Key learning outcomes:

  • Learn how the balanced scorecard enables the assessment of a company’s future performance.
  • Describe the four perspectives that are measured – financial, customer, business processes, and learning and growth.
  • Understand that when using this tool, a company devises objectives, measures, targets and initiatives for each perspective.
  • Implement the balance scorecard in your business using the worksheet provided.


The balanced scorecard was developed by Robert S Kaplan and David Norton in the early 1990s as a tool to evaluate business strategy and performance. The tool has been revised and refined over time, and is still one of the performance management tools most favoured by companies around the globe. It is widely used in large organisations, however it is just as effective when used in small businesses or even a single department.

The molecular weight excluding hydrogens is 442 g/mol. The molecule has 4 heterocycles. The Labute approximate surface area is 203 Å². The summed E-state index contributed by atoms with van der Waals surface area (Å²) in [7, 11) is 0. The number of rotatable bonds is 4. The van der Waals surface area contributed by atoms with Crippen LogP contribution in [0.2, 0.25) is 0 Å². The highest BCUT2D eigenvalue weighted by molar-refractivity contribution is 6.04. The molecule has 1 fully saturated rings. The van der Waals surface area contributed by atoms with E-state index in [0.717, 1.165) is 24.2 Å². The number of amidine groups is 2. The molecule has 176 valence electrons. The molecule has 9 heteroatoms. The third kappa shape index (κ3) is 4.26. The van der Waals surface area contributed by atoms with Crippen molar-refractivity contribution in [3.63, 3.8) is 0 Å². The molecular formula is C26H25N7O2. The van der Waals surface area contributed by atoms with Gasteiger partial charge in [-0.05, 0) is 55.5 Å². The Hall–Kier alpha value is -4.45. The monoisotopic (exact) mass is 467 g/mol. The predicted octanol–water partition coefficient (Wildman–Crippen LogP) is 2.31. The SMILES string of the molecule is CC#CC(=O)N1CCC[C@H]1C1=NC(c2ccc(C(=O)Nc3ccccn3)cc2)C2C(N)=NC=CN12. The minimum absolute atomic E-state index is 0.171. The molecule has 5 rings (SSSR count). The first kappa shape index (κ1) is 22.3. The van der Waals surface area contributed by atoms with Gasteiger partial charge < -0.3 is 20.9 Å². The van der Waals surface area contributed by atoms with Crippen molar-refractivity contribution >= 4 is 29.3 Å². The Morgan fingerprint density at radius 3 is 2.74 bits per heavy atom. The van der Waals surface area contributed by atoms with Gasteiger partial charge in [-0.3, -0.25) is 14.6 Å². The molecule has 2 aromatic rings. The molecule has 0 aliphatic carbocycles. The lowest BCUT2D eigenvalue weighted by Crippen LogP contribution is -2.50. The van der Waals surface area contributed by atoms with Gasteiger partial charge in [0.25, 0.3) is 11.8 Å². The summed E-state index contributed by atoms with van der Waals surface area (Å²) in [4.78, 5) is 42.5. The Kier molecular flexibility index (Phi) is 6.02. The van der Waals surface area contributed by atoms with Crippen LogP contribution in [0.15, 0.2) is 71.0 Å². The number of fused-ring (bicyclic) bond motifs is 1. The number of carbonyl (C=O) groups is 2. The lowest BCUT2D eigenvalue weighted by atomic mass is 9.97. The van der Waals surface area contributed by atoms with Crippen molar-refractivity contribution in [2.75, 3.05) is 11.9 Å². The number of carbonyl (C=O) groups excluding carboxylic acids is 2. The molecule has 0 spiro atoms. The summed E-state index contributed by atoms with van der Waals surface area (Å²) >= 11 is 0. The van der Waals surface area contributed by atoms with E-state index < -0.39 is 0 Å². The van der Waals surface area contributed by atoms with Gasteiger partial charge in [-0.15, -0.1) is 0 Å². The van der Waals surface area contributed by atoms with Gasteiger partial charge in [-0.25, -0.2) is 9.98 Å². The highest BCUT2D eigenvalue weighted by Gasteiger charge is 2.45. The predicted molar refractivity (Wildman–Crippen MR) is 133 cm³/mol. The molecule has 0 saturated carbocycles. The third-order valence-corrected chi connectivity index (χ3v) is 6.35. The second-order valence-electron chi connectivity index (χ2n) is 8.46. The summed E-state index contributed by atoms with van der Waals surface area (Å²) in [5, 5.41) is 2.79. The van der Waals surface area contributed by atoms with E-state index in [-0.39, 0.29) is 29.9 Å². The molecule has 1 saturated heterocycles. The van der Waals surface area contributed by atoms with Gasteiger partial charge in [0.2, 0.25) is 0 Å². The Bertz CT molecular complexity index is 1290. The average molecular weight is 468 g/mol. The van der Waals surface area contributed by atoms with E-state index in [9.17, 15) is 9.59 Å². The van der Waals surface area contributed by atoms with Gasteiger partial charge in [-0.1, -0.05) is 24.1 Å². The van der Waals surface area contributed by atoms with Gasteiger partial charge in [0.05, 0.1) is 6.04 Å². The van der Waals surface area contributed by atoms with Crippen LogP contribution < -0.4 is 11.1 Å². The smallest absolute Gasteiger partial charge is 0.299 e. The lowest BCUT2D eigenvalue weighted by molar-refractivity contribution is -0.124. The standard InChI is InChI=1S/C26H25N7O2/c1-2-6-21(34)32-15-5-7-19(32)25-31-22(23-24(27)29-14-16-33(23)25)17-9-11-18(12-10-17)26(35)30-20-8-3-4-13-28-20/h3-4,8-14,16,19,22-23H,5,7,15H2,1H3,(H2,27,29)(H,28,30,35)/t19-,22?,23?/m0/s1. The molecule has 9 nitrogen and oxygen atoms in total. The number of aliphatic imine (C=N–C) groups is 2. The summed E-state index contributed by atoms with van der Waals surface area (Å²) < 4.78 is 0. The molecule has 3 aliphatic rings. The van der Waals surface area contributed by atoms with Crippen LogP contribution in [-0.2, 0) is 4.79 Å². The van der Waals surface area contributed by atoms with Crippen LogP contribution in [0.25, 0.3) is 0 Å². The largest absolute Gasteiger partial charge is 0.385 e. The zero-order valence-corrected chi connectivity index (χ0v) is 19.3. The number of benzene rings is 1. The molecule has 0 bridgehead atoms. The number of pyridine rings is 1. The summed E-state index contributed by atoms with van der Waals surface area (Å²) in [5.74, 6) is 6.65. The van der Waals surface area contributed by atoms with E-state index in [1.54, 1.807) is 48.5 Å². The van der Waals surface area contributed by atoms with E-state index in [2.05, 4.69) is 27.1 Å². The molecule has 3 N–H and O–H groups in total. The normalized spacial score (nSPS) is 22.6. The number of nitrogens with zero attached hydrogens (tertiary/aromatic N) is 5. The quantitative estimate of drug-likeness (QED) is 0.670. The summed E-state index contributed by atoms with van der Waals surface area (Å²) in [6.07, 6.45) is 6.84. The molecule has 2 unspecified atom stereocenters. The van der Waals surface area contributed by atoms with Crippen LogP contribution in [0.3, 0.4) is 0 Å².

Kaplan and Norton looked to devise a tool that allowed company performance to be measured beyond the financials. By their nature, financial reports look at how a business has performed in the past; the balanced scorecard looks at how it might perform in the future. In this article, we explain how the tool works and how you can use it in your business.

The framework

The balances scorecard starts with the company strategy at its core. From there, four perspectives are measured – financial, customer, business processes, and learning and growth. Kaplan and Norton believe that this achieves a balanced view of the business’s performance and this assists with successful implementation of business strategy. The following is a visual representation of the framework.[wlm_ismember]